Joy: When you observe a student practicing do you do an initial assessment of them? Like when they are enjoying their practice and when they aren't?
David: Yes. I definitely do that. And this is a funny thing because enjoying your practice is either a total beginner thing-like they don't know any better—and then also a kind of intermediate concept. There are many people who don't know what to do with an instruction like 'what would your posture look like if you were thoroughly enjoying yourself?'. Some do. Some know what that means and they can go within themselves and allow subtle enjoyment to better lead their efforts. But for some the instruction has to be more specific about how to work in the asana or with the breathing. I have to give them a series of specific actions that will automatically lead them to a more subtle and enjoyable experience.
Joy: So as a teacher there is a slippery slope of making sure the student stays engaged, doesn't get bored, retains interest, and learns. Can you expand on your ideas of how you keep students in the Mysore room?
David: There is a direction of flow and this is very key. And the direction of flow is that the student has got to want the teacher's knowledge and that desire has to be very strong. And so without that there is nothing you can do for the student as a teacher. But when there is a sincere and sustained desire to learn then the teacher has a lot to work with. It is necessary for the teacher to be encouraging of the direction that the student wants to learn, to be enthusiastic about the particular aspects of the practice that interest the student. I do this with the aim of finding the overlap between what I find interesting about what their doing and what they find interesting about what they're doing. This is my starting point and I let the teaching go forward from there because when I'm trying to get them to work on something that's hard or different for them to do I have to have them in total agreement.
Joy: Or else there will be no success or pleasure?
David: Really its there won't be success. Often I'm trying to create a new pattern where an old, rutted pattern exists. And the chances of that rutted pattern continuing are great and so to create a new pattern takes a total investment from the student and I have to have that agreement. Hence my phrase "backing them into a corner." The phrase means that for this time period they don't feel any other type of instruction will work except except what I'm providing. They agree with me that this is the best choice for now.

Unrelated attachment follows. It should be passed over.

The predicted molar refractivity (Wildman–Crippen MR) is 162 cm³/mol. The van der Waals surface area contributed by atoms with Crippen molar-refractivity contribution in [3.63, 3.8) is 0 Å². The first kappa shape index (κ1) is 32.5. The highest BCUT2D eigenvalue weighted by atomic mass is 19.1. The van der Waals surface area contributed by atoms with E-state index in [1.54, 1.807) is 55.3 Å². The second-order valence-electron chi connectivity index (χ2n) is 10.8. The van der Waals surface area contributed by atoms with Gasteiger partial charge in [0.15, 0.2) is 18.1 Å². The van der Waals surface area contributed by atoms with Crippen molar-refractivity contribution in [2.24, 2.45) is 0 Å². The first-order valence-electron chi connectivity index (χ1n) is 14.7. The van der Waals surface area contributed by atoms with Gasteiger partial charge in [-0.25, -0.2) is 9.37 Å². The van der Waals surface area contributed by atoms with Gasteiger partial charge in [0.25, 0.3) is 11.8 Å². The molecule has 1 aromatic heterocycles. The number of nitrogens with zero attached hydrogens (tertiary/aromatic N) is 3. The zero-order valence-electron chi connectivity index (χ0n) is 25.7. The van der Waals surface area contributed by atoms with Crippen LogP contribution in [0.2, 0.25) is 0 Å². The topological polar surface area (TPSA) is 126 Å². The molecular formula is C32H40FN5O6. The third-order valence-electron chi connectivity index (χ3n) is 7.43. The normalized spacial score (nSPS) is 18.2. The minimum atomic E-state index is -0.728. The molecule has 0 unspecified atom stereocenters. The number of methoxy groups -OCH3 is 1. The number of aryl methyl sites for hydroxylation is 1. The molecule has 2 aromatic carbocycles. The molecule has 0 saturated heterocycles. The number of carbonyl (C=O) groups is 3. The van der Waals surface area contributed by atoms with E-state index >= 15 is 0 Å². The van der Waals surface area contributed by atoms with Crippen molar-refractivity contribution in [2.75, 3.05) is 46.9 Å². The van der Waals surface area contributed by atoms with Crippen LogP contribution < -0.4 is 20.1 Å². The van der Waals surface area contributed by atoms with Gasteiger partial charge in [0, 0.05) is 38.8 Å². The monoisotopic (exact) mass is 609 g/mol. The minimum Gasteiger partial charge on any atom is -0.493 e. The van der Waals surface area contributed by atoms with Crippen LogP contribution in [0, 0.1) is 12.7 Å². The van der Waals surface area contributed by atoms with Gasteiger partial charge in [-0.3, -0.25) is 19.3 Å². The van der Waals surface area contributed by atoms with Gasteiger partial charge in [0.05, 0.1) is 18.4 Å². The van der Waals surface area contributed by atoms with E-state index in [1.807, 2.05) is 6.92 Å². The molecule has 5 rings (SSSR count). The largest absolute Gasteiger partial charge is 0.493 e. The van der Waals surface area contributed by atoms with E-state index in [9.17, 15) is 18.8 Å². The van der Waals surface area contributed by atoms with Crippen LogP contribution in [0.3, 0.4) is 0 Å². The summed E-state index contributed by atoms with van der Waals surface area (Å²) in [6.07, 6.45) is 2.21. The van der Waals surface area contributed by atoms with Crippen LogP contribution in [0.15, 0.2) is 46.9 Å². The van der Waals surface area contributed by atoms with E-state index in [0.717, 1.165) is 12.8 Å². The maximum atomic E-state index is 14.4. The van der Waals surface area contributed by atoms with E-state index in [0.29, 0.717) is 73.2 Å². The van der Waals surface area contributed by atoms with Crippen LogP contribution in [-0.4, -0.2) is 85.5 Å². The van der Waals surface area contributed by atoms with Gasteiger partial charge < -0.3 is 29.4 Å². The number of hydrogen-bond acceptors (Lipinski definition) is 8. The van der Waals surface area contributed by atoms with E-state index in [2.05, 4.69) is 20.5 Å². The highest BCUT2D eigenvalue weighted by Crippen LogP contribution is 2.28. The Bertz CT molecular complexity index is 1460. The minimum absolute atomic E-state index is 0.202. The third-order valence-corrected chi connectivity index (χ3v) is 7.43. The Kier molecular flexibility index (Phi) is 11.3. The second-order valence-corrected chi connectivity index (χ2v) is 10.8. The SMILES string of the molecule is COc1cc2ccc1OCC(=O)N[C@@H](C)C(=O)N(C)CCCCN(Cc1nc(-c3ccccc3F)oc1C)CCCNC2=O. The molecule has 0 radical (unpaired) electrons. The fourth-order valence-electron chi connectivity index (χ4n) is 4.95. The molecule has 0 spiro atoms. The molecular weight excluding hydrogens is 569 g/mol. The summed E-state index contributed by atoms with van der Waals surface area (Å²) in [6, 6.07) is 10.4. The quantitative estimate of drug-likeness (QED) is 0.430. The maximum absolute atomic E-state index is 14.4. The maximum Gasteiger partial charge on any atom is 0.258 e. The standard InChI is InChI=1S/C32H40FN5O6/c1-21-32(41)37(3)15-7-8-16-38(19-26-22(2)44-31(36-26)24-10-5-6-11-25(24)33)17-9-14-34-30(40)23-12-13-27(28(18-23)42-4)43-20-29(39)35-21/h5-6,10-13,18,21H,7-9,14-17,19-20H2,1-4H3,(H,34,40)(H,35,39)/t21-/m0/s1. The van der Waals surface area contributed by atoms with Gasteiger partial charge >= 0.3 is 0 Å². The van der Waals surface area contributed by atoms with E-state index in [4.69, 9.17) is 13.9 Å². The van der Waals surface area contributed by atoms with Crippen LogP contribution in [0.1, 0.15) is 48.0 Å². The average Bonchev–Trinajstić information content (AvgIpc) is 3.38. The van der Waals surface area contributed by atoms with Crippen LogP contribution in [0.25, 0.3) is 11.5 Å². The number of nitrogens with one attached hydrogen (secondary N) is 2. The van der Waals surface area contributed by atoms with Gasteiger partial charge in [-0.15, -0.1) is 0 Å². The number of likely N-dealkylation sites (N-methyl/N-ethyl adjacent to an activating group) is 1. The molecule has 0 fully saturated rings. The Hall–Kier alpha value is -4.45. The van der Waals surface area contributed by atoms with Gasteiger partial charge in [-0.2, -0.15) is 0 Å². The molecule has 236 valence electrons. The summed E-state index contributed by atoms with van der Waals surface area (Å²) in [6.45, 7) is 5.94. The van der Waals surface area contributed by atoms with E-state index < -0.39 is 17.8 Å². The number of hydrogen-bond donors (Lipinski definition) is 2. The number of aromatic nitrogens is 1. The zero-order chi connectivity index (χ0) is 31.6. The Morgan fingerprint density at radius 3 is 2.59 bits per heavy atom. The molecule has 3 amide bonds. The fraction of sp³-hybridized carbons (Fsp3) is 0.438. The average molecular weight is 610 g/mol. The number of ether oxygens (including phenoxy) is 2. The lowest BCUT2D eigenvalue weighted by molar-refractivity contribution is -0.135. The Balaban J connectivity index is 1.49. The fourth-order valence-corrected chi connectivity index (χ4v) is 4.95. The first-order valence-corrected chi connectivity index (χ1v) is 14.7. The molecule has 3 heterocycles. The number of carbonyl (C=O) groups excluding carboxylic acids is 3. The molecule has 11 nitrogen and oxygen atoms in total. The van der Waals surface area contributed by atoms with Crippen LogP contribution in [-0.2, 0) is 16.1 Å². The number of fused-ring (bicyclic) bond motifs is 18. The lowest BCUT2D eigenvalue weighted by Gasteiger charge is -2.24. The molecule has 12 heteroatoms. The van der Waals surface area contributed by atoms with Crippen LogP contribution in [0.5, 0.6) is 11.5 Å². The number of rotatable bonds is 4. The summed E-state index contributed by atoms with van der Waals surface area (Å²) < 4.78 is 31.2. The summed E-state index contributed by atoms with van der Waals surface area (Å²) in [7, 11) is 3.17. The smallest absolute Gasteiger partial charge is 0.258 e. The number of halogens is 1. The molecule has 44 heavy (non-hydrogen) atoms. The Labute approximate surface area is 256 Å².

Joy: Can you talk about the importance behind trying to retain the students energy?
David: Its a large part of my job to keep them having energy for their practice. But at the same time part of the energy that is coming from them is harmful and its not leading to maturity and progress.
Joy: For example?
David: Somebody might do twenty harmful backbends and to try and get them to correct the harmful patterns could mean that all of a sudden the motivation won't be there. How did that happen?! They were willing to do twenty backbends before and now with the new more difficult pattern its a struggle to do more than 3?! The energy leaves because right now the new pattern doesn't necessarily feel or look as good and it doesn't feel like you're doing the posture anymore. And so the sense of accomplishment diminishes because that's where part of the motivation is coming from. In order for the energy to flow into that new pattern the student needs to rethink what it means to accomplish something in that asana and this can be really challenging. Even though the new pattern is more healthy, healing and more subtle.
Joy: So as a teacher how do you create the new pattern within the student and still have them retain their energy and motivation?
David: This is where the initial assessment of the student comes in. "What is the person's limit…physically and psychologically and even the limit of their present self perception?" A teacher needs to have clarity in their assessment of where the student is at and what they are capable of absorbing. A proper assessment of the student will lead to an accurate prioritization of work, a setting of a workable order of steps in the progression that leads to asana knowledge. Instructing someone means dealing with their limits, when you make an assessment you have to see those limits clearly and that's the hard part -